Musicology: origin of stereotyped "oriental" music
February 3, 2004 8:03 PM   Subscribe

Does anyone know the origins of the little melody used in movies, cartoons and old time radio to indicate all things oriental? (i.e. the beginning of "Turning Japanese")
posted by milovoo to Media & Arts (7 answers total)
someone here might know (I had always thought Flower Drum Song, but it's older than that)
posted by amberglow at 9:35 PM on February 3, 2004

It's apparently dates earlier than 1944--I have a collection of very politically incorrect Warner Brothers cartoons from the WWII days (yay, Kazaa), and I'm fairly sure it's used in "Bugs Bunny Nips the Nips", among other cringe-inducing cartoons of the era.
posted by Asparagirl at 10:50 PM on February 3, 2004

It's a Chinese melody not a Japanese one if that helps any.
posted by dydecker at 12:28 AM on February 4, 2004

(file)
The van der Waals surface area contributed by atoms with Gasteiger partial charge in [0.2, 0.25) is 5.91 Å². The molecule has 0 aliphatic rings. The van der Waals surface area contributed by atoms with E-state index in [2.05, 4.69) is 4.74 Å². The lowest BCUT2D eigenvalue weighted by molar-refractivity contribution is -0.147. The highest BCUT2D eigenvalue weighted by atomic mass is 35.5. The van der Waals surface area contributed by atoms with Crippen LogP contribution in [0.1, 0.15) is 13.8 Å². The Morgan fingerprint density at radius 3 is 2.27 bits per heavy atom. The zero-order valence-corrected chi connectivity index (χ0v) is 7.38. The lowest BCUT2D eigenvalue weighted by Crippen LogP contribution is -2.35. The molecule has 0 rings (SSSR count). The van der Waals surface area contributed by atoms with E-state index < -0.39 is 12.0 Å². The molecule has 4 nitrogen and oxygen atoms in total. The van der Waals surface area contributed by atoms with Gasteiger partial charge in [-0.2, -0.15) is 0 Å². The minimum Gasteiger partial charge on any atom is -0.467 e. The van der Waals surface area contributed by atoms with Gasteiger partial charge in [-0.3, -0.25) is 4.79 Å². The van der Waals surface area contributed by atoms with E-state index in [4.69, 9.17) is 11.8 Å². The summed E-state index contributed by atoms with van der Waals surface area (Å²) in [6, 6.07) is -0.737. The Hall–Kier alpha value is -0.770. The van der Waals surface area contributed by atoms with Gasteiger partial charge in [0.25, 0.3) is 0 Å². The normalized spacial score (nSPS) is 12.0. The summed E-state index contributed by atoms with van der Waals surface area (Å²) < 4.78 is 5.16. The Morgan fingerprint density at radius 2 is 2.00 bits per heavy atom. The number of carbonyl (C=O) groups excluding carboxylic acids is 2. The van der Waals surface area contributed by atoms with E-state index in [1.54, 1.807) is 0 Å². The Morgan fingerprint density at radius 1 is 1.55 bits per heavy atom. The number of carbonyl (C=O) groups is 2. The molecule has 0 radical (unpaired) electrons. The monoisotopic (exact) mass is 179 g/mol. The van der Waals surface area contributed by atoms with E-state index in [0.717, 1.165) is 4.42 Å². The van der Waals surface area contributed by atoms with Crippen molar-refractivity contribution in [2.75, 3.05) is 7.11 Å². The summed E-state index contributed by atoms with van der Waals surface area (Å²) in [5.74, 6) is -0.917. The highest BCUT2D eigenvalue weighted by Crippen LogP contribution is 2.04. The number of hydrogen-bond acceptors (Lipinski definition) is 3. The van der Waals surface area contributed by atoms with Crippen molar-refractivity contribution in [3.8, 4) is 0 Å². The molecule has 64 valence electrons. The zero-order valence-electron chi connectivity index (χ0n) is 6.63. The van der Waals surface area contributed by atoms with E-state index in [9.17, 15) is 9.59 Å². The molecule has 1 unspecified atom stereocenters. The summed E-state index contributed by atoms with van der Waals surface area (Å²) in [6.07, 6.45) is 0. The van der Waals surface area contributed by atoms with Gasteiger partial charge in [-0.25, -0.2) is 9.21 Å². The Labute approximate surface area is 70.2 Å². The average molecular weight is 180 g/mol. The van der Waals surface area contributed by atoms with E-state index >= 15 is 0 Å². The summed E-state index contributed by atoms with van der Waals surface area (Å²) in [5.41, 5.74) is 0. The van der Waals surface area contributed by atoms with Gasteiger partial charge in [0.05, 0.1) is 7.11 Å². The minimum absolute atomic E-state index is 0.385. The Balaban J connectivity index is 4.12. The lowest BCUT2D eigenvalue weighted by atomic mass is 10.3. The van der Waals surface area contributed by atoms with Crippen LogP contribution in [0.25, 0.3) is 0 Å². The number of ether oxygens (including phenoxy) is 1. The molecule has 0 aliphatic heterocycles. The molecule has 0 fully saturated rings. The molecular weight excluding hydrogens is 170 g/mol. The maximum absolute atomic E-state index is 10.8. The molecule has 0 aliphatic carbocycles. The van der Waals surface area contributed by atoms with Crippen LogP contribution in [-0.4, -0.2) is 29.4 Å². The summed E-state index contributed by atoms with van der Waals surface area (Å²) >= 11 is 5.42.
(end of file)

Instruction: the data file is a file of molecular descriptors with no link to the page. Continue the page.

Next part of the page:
I'm going to take a stab at this and say that the tune exists because it's the closest the 12 notes scale used in the west comes to overlap or approximate the eastern scale.
posted by drezdn at 1:03 AM on February 4, 2004

I suspect the origin is Western clich├ęs about Oriental music, rather than a specific native Asian original. It isn't Gilbert and Sullivan, but it may well be some other pastiche from the world of operetta or Tin Pan Alley. Keep in mind that there were intermittent fads for Asian culture even in the 19th century -- however inaccurately transmitted.
posted by dhartung at 1:14 AM on February 4, 2004

Possibly, it self-assembled.

Much Chinese influenced muisic is pentatonic.

Imagine pentatonic scale e g a b d e. Now imagine the rather nice Em7+a you get when you whack those notes together, or the slightly less plangent Em7. Now play an Em7 with an e as a top voice, and descend, keeping to the scale described above. Voila.
posted by i_am_joe's_spleen at 5:06 PM on February 4, 2004

While I didn't find that particular clip, the work of Raymond Scott might be a good place to start. He created many of what we consider to be "cartoon cliches".
posted by frykitty at 12:42 AM on February 7, 2004

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